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[whitespace] apple pies Sweetness incarnate: Betty Carr's apple pies are a Sonoma County institution.

Michael Amsler

Platefuls of motherly love from Mom's Apple Pies

By Marina Wolf

SLICES OF MOM'S Apple Pies are practically a fifth food group at the annual Harvest Fair, where "Mom," aka Betty Carr, has been serving up flakey pieces of Americana for the past 12 years. Before Thanksgiving, more than a thousand of those juice-dribbled pies--baked in frenzied all-nighters with the help of her three adult sons and one hired assistant--will be boxed up and sold at 10 bucks a pop from their rambling roadside cafe on Highway 116 just south of Forestville.

Betty's pies hold a place in the hearts and stomachs of residents countywide. But the owner of Mom's Apple Pies still ducks her head like a little girl when talking about the word of mouth that has made her pastries a local institution.

"I don't like to advertise and get people's hopes up," Carr says, her brown eyes twinkling. "If I ever don't meet expectations, I'll feel terrible."

Seems odd for her to worry. As Mom, Carr has been baking and selling pies for almost 15 years. She freely admits that her husband, Harry Carr, who died in 1992, was the driving force behind Mom's Apple Pies and the couple's other projects, a Sebastopol egg farm, the Egg Basket store in Fulton, and Carr's Drive-In in Forestville.

But Betty's pies, with their simple fillings and tender crusts, put Mom's on the map.

And it was Betty Carr's city roots that kept them from migrating even further north, possibly all the way up to Oregon. "I didn't want to be so far away from [San Francisco's] Japantown. ... I'm a city girl, I'm not really a country person," says Carr, who had been born and raised in Nagoya, Japan, and had been living in Oakland at the time of her marriage.

But Carr adapted to life on the five-acre ranchette that they bought in the middle of the 500-acre Frei orchard in 1970. She recalls learning to drive stick-shift on an old pickup truck to get their farm's eggs to a warehouse nine miles away in Santa Rosa's Railroad Square. "Mr. O'Toole--well, now it's Michael's Garage--Mr. O'Toole could hear me grinding. 'Oh, there goes Betty!' "

O'Toole, Frei, Walker ... the familiar names of west county families are scattered through Carr's reminiscences like butter in dough. Though many folks are still around, others are fading into street-sign obscurity. Carr notes each passing with a resigned shrug. She gets the dish from the farmers who come in and make their own coffee in the mornings, but of course she's the first to notice when her sources get dug up for carefully wired rows of chardonnay.

Still, there are plenty of neighbors to help supplement the crop from the Gravenstein trees on Carr's seven-acre property. Gravensteins aren't good keepers--they turn mushy sooner than many other varieties--so it's a good year when she can get cold-storage Gravensteins all the way through the winter holidays. Then Carr has to work with pippins or Granny Smiths from elsewhere.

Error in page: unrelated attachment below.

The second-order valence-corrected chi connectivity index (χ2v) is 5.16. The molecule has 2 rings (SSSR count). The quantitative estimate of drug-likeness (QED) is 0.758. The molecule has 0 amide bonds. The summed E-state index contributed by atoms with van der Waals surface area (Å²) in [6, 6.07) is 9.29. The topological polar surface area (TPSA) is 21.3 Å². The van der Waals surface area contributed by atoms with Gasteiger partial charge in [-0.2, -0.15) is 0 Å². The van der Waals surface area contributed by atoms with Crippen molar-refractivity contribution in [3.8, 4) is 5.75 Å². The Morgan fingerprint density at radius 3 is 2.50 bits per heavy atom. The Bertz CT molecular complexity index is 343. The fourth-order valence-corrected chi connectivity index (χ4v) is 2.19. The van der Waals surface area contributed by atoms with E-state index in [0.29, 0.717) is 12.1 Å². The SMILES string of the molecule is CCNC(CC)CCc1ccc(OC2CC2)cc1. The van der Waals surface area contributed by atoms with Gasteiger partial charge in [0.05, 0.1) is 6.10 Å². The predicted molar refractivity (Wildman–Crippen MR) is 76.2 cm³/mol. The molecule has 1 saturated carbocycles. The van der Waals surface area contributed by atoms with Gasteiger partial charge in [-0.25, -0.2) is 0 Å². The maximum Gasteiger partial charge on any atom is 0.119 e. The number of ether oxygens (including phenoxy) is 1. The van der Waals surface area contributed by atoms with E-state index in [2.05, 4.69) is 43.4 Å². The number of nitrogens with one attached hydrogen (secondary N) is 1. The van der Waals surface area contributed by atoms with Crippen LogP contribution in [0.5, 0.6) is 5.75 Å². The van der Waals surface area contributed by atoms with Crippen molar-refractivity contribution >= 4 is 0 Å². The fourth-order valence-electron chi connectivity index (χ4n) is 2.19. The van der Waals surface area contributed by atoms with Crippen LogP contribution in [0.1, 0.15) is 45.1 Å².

This year the crop has been particularly limited owing to El Niño's moist spring and also Carr's switching over to organic growing methods on her own apple trees, which she says has improved the flavor but has substantially reduced the crop. "I will definitely be using fresh Gravensteinsthrough the Harvest Fair," says Carr, "but after that it's availability only."

Truly the celebrated local apple makes an outstanding filling, with just enough inherent sweetness to minimize the need for added sugar. But whether there are Gravensteins or Grannies between them thar crusts, the fans come year-round. In response to popular demand, Carr is putting some Mom's Apple Pies T-shirts in the dusty showcase out in the narrow hall. On the whole, however, she is not inclined to innovate.

She keeps the crooked little complex with its ancient trailer add-ons neat as a pin, and bakes her pies from the same recipes she learned in her home economics courses at a small Illinois college in the '50s. She says nothing has changed, but deflects a request for baking hints. "Everybody has their own taste," she demurs. "Some use more shortening, some more spice. But I really don't do anything special.

"Well," she pauses, "you shouldn't handle the crust too much. It gets tough."

The Harvest Fair on the weekend of Oct. 2-4 runs from 10 a.m. to 8 p.m. on Friday, and from 10 a.m. to 7 p.m. on Saturday and Sunday, at the Sonoma County Fairgrounds, 1350 Bennett Valley Road, in Santa Rosa. Admission is $5 for adults, $2 for kids ages 7-12 and, on Friday only, for seniors; kids under age 7 get in free. Discounts must be purchased by Oct. 1. 545-4203.

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From the September 24-30, 1998 issue of the Sonoma County Independent.

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